- Altering the environment to get a better shot of your subject also compromises the welfare of an animal (such a trimming branches to obtain a better shot).
- Avoid crowding an animal. This is prevalent in National Parks, on safari in Africa, and with kayakers and paddle boarders who approach and encircle wildlife too closely.
- Clearly identify images taken while visiting a zoological or game park.
- If there are signs indicating an area is closed to protect wildlife, respect that message.
- When we post images of wildlife, we do not list the specific location. Social media spreads location sightings at warp speed, which compromises the welfare of the animals.
A few things sea otter photographers can do to capture great images while preserving natural, undisturbed behaviors
- Be aware of distance. Take the time to learn about the rules and regulations regarding how close you can approach animals in every area you are visiting and photographing. For example, in Yellowstone National Park it is posted you must be 100 yards or more from a wolf or bear, but only 25 yards from an elk or coyote. You can be fined if you violate these distance regulations. For sea otters, the distance recommendation is a minimum of 60ft (5 kayak lengths), and 100 feet is even safer.
- Be aware of behavior. If the sea otter is alert and looking directly at you, it is a sign they are disturbed regardless of your distance. If a resting sea otter dives and swims away, it is a clear indication of disturbance.
- Avoid posting photographs with direct eye contact. Even if it is a lucky shot and the sea otter just happened to glance your way, these images unfortunately encourage other photographers, who may not be shooting with a long lens, to do the same.
- Include information about how you photo was taken. By including your distance from your subject and describing your camera type and lens you help to encourage other photographers to follow your lead.
We would like to share a few images that will assist you in recognizing what is considered a disturbance.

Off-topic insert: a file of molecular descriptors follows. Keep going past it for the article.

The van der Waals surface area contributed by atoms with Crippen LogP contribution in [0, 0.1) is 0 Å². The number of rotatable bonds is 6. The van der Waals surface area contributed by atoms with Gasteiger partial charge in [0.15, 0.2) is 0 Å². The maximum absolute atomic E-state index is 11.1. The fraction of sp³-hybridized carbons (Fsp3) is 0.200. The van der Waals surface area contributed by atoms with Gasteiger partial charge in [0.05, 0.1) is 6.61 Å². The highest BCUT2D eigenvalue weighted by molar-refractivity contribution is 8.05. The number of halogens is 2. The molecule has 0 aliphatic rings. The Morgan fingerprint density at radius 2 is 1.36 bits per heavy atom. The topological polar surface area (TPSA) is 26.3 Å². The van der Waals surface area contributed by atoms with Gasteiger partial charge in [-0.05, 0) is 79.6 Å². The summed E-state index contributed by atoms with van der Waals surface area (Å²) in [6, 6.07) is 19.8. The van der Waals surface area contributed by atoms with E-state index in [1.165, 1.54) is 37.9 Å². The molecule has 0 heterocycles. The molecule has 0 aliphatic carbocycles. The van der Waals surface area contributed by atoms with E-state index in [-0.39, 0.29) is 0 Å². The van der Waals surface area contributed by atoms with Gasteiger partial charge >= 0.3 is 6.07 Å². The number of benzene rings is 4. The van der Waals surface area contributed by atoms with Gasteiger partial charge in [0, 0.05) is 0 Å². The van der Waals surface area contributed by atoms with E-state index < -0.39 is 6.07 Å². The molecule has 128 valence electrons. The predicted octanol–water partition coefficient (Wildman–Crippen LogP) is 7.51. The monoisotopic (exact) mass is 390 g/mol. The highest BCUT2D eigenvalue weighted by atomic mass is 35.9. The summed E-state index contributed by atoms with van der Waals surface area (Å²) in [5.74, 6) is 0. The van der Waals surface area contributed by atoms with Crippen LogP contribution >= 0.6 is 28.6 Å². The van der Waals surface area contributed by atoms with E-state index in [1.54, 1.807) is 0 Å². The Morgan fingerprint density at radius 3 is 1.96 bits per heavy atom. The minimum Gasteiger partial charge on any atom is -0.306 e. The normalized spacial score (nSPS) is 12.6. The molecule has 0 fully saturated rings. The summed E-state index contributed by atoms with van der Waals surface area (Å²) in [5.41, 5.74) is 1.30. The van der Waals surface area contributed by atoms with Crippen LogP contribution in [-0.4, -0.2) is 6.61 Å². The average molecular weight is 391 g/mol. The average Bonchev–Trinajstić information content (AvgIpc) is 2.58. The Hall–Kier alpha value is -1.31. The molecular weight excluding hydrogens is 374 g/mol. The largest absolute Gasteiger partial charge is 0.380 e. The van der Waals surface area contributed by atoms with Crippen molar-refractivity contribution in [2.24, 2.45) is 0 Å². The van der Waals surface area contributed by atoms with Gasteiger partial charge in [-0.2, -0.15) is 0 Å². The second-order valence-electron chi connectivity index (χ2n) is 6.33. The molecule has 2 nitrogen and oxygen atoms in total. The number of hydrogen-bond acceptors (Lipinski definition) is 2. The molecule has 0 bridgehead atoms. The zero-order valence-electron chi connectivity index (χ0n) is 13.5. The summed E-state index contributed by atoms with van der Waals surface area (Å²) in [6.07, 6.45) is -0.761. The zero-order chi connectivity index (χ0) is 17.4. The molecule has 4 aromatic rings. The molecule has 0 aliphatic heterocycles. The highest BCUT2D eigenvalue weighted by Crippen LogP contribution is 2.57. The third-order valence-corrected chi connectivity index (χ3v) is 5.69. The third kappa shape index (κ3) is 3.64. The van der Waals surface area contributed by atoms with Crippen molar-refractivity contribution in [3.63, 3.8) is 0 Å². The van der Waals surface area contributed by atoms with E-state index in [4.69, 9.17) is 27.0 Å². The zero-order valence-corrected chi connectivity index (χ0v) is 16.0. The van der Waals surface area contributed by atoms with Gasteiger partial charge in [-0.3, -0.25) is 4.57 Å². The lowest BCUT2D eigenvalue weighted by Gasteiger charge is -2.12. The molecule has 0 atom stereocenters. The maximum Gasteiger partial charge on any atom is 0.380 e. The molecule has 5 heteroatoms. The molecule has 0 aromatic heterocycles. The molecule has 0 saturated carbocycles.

What not to do: attract attention to yourself
What to do: feature natural behaviors
What not to do: disturbing rest
What to do: avoid disturbance by shooting from shore
What not to do: harass mothers with pups
What to do: respect mothers with pups
Please enjoy spending time observing and photographing sea otters but be mindful if your presence is compromising their normal behavior. Sea otters are the stewards for the kelp forests and we should be the stewards for the sea otter.
Note: we have removed older images on our website and Instagram account that might encourage people to attempt to take photographs of sea otters at such close proximity.
Meet our guest bloggers, Jeff Torqumada and Wendy Sparks, Jeff and Wendy Photography
“Promoting respect and awareness for wildlife through the lens of a camera.”
Jeff and Wendy are passionate about preserving all things wild and through the medium of photography strive to capture images that tell a story and evoke emotion. Photography has allowed them to gain a more intimate perspective on wildlife while viewing them through the lens of a camera. They have spent over 40 years and thousands of hours observing and photographing animals-always waiting to capture that perfect light! All of the animals in their photographs are taken in their natural habitat; they do not bait nor risk compromising the welfare of an animal just to capture an image.
They use their photography as a voice for wildlife and conservation issues. They devote time educating people about the animals they photograph through their website, social media and photography classes. Wildlife photography inspires them to travel and dedicate time researching the subjects they want to shoot and the conservation issues they have a desire to support. Jeff’s degree is in Fine Arts, so painting and drawing are an ongoing passion. Wendy has a Master’s in Educational Leadership, but their passion for wildlife photography has been a unifying force.
They have volunteered at Lindsay Wildlife Experience since 1985 and also volunteer for the Least Tern Project. Each year they donate a percentage of the proceeds from their annual wildlife calendar to Lindsay Wildlife Hospital and other non-profit organizations such as the River Otter Ecology Project. Their work can be seen at 4th Street Fine Art in Berkeley, California.
Jeff and Wendy want their images to promote an awareness and respect for all wildlife and provide people with an image that reminds them of the importance of connecting with nature on an emotional level. Follow them on Instagram or visit their website to see more of their wildlife photos.